October 17, 2011
How Alcohol Addiction Affects Bodily Organs
The effect of an alcohol addiction on the stomach is extremely dangerous in that it becomes unable to produce the natural digestive fluid in sufficient quantity and also fails to take in the food which it may imperfectly digest. A condition marked by the sense of queasiness emptiness, exhaustion and distention will be faced by an alcoholic. This leads to a loathing for food and a hunger for more alcohol. This causes a permanent disorder which is known as dyspepsia. The catastrophic forms of confirmed indigestion originate by this practice.
The organic deterioration caused by the ongoing alcohol addiction is often of a fatal process. The organ which most frequently undergoes structural changes from alcohol, is the liver. Usually, the liver has the capacity to hold active substances in its cellular parts. In examples of poisoning by assorted lethal compounds, we analyze the liver as if it were the central depot of the foreign matter. It is practically the same in respect to alcohol. The liver of an alcoholic is rarely free from the influence of alcohol and is too frequently saturated with it.
The minute membranous or capsular structure of the liver gets affected, stopping correct dialysis and free secretion. The liver becomes enlarged thanks to the dilatation of its vessels, the surcharge of fluid matter and the thickening of tissue. This follows contraction of the surface and shrinking of the whole organ in its cellular parts. Then the lower parts of the alcoholic becomes dropsical due to the obstruction offered to the returning blood by the veins. The structure of the liver could be charged with greasy cells and go through what is technically delegated ‘fatty liver’.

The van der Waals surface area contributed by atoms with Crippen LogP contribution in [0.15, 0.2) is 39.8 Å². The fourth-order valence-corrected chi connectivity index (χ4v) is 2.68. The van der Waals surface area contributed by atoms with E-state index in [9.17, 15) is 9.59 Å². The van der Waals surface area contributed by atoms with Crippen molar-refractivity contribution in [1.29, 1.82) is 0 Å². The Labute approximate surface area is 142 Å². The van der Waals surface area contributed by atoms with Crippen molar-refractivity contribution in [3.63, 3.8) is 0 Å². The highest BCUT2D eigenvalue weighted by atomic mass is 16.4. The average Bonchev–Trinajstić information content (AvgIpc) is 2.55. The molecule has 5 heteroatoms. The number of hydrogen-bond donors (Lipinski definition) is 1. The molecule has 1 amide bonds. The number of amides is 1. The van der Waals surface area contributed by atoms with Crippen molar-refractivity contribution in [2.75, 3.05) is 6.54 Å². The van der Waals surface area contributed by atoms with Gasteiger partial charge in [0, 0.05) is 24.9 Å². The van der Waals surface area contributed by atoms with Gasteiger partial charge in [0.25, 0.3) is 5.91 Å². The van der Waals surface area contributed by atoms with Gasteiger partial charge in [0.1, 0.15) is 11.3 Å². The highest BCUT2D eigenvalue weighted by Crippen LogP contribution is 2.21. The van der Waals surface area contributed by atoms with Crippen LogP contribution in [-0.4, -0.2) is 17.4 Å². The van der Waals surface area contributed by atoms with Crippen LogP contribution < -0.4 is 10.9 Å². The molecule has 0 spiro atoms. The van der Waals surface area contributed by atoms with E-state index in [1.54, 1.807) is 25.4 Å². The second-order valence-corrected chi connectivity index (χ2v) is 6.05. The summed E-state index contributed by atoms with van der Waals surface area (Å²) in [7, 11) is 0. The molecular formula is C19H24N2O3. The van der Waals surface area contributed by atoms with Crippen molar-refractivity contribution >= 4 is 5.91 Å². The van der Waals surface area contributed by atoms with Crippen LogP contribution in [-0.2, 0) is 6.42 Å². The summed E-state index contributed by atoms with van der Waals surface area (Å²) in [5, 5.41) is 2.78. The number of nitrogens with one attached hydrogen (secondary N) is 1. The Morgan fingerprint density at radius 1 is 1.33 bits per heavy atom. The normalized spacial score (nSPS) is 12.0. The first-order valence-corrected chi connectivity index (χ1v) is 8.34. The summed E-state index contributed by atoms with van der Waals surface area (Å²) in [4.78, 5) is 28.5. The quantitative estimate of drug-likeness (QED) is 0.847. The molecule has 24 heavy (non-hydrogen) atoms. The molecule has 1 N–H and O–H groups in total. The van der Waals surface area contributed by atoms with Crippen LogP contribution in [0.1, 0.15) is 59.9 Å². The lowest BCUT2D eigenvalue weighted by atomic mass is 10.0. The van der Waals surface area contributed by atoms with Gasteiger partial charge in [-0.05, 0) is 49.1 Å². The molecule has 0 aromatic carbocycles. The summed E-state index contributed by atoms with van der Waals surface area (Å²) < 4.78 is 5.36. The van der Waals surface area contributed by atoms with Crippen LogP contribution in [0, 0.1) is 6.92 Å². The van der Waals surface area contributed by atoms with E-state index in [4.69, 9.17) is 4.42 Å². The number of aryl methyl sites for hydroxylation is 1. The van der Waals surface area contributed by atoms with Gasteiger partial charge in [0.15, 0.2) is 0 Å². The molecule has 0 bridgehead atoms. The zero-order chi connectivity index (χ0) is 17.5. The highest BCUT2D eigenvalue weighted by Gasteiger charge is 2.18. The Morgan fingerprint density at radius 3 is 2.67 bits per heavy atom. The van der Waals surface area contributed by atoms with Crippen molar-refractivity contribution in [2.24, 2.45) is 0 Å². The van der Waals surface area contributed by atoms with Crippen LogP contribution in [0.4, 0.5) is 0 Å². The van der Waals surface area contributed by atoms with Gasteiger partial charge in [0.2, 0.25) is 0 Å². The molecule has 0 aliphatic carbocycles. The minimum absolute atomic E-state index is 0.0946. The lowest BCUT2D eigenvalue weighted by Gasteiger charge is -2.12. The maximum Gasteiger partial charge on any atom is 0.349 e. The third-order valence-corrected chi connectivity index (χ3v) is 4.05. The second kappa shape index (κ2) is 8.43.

The Kidneys also suffer thanks to alcohol addiction. The vessels of Kidneys lose elasticity and power of contraction. The minute structures in them go through greasy alteration. Albumin from the blood simply passes through their surfaces. This results in the body losing its power like it were being run right out of blood steadily.
Alcohol relaxes the vessels of the lungs easily as they are most exposed to the fluctuations of heat and cold. When the subject of the consequences of a fast variation in atmospheric temperature, they get readily choked.
An excessive alcohol addiction really affects the heart. The quality of the membranous structures which cover and line the heart changes and are thickened, become cartilaginous or calcareous. Then the valves lose their suppleness and what’s called valvular disorder becomes permanent. The composition of the coats of the great blood-vessel leading from deep inside share in the same changes of structure so that the vessel loses its pliancy and its power to feed the heart by the recoil from its distention.
Again, the muscle-bound structure of the heart fails owing to deteriorate changes in its tissue. The elements of the muscly fiber are replaced by fatty cells or, if not so replaced, are themselves transferred into an altered muscular texture in which the power of contraction is greatly reduced.